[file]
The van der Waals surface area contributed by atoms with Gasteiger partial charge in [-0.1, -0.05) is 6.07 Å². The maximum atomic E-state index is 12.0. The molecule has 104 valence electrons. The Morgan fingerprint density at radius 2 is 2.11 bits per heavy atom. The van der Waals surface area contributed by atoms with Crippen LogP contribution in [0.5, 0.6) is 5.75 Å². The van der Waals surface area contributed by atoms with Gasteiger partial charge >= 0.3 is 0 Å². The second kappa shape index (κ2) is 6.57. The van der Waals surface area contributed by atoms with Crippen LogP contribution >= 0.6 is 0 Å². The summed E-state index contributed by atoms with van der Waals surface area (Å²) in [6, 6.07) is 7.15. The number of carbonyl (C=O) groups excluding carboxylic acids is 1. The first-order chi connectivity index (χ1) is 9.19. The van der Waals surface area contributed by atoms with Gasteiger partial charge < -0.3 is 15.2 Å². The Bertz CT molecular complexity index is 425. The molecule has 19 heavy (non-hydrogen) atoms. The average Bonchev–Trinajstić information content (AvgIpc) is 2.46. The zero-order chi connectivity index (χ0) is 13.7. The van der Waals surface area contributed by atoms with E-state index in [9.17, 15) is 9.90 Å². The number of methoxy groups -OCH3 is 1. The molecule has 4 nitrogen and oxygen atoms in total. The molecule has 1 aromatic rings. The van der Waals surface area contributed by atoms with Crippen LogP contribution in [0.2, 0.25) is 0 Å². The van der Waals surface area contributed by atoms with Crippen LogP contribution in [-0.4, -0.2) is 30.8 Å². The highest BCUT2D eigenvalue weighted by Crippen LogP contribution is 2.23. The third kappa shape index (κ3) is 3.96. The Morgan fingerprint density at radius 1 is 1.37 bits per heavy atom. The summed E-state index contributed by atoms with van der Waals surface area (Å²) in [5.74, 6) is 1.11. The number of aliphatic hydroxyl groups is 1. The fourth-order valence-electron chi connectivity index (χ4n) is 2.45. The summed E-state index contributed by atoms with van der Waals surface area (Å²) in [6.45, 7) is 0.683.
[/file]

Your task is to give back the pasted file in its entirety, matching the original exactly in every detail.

The van der Waals surface area contributed by atoms with Gasteiger partial charge in [-0.1, -0.05) is 6.07 Å². The maximum atomic E-state index is 12.0. The molecule has 104 valence electrons. The Morgan fingerprint density at radius 2 is 2.11 bits per heavy atom. The van der Waals surface area contributed by atoms with Crippen LogP contribution in [0.5, 0.6) is 5.75 Å². The van der Waals surface area contributed by atoms with Gasteiger partial charge >= 0.3 is 0 Å². The second kappa shape index (κ2) is 6.57. The van der Waals surface area contributed by atoms with Crippen LogP contribution >= 0.6 is 0 Å². The summed E-state index contributed by atoms with van der Waals surface area (Å²) in [6, 6.07) is 7.15. The number of carbonyl (C=O) groups excluding carboxylic acids is 1. The first-order chi connectivity index (χ1) is 9.19. The van der Waals surface area contributed by atoms with Gasteiger partial charge < -0.3 is 15.2 Å². The Bertz CT molecular complexity index is 425. The molecule has 19 heavy (non-hydrogen) atoms. The average Bonchev–Trinajstić information content (AvgIpc) is 2.46. The zero-order chi connectivity index (χ0) is 13.7. The van der Waals surface area contributed by atoms with E-state index in [9.17, 15) is 9.90 Å². The number of methoxy groups -OCH3 is 1. The molecule has 4 nitrogen and oxygen atoms in total. The molecule has 1 aromatic rings. The van der Waals surface area contributed by atoms with Crippen LogP contribution in [0.2, 0.25) is 0 Å². The van der Waals surface area contributed by atoms with Crippen LogP contribution in [-0.4, -0.2) is 30.8 Å². The highest BCUT2D eigenvalue weighted by Crippen LogP contribution is 2.23. The third kappa shape index (κ3) is 3.96. The Morgan fingerprint density at radius 1 is 1.37 bits per heavy atom. The summed E-state index contributed by atoms with van der Waals surface area (Å²) in [5.74, 6) is 1.11. The number of aliphatic hydroxyl groups is 1. The fourth-order valence-electron chi connectivity index (χ4n) is 2.45. The summed E-state index contributed by atoms with van der Waals surface area (Å²) in [6.45, 7) is 0.683.